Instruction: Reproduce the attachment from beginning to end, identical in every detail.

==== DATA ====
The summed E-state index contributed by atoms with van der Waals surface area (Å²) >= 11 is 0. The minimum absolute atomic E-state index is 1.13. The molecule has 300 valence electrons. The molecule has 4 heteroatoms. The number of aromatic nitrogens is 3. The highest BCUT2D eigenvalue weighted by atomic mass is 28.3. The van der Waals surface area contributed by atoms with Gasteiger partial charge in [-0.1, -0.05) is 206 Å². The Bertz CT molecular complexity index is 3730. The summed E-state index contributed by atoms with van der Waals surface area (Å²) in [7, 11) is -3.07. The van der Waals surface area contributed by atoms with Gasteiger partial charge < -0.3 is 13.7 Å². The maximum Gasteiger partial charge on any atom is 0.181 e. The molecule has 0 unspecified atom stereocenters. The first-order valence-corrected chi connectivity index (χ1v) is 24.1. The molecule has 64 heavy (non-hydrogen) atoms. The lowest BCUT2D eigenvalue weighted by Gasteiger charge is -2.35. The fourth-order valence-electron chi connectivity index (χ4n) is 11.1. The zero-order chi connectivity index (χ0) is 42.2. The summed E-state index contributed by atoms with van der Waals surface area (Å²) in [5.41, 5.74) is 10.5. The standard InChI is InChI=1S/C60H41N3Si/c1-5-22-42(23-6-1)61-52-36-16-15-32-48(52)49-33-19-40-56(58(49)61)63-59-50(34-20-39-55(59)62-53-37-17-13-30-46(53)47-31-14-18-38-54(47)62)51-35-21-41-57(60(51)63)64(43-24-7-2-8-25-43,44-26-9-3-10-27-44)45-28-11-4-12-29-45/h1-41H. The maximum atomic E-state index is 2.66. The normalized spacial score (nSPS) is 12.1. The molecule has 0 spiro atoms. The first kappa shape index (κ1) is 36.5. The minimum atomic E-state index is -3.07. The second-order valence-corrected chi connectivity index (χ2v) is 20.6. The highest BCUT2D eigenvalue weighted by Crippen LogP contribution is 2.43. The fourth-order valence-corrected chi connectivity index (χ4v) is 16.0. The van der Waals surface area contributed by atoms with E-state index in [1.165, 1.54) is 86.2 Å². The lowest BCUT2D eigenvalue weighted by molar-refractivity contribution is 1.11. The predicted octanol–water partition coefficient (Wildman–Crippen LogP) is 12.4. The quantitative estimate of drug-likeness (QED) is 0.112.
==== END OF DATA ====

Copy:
The summed E-state index contributed by atoms with van der Waals surface area (Å²) >= 11 is 0. The minimum absolute atomic E-state index is 1.13. The molecule has 300 valence electrons. The molecule has 4 heteroatoms. The number of aromatic nitrogens is 3. The highest BCUT2D eigenvalue weighted by atomic mass is 28.3. The van der Waals surface area contributed by atoms with Gasteiger partial charge in [-0.1, -0.05) is 206 Å². The Bertz CT molecular complexity index is 3730. The summed E-state index contributed by atoms with van der Waals surface area (Å²) in [7, 11) is -3.07. The van der Waals surface area contributed by atoms with Gasteiger partial charge < -0.3 is 13.7 Å². The maximum Gasteiger partial charge on any atom is 0.181 e. The molecule has 0 unspecified atom stereocenters. The first-order valence-corrected chi connectivity index (χ1v) is 24.1. The molecule has 64 heavy (non-hydrogen) atoms. The lowest BCUT2D eigenvalue weighted by Gasteiger charge is -2.35. The fourth-order valence-electron chi connectivity index (χ4n) is 11.1. The zero-order chi connectivity index (χ0) is 42.2. The summed E-state index contributed by atoms with van der Waals surface area (Å²) in [5.41, 5.74) is 10.5. The standard InChI is InChI=1S/C60H41N3Si/c1-5-22-42(23-6-1)61-52-36-16-15-32-48(52)49-33-19-40-56(58(49)61)63-59-50(34-20-39-55(59)62-53-37-17-13-30-46(53)47-31-14-18-38-54(47)62)51-35-21-41-57(60(51)63)64(43-24-7-2-8-25-43,44-26-9-3-10-27-44)45-28-11-4-12-29-45/h1-41H. The maximum atomic E-state index is 2.66. The normalized spacial score (nSPS) is 12.1. The molecule has 0 spiro atoms. The first kappa shape index (κ1) is 36.5. The minimum atomic E-state index is -3.07. The second-order valence-corrected chi connectivity index (χ2v) is 20.6. The highest BCUT2D eigenvalue weighted by Crippen LogP contribution is 2.43. The fourth-order valence-corrected chi connectivity index (χ4v) is 16.0. The van der Waals surface area contributed by atoms with E-state index in [1.165, 1.54) is 86.2 Å². The lowest BCUT2D eigenvalue weighted by molar-refractivity contribution is 1.11. The predicted octanol–water partition coefficient (Wildman–Crippen LogP) is 12.4. The quantitative estimate of drug-likeness (QED) is 0.112.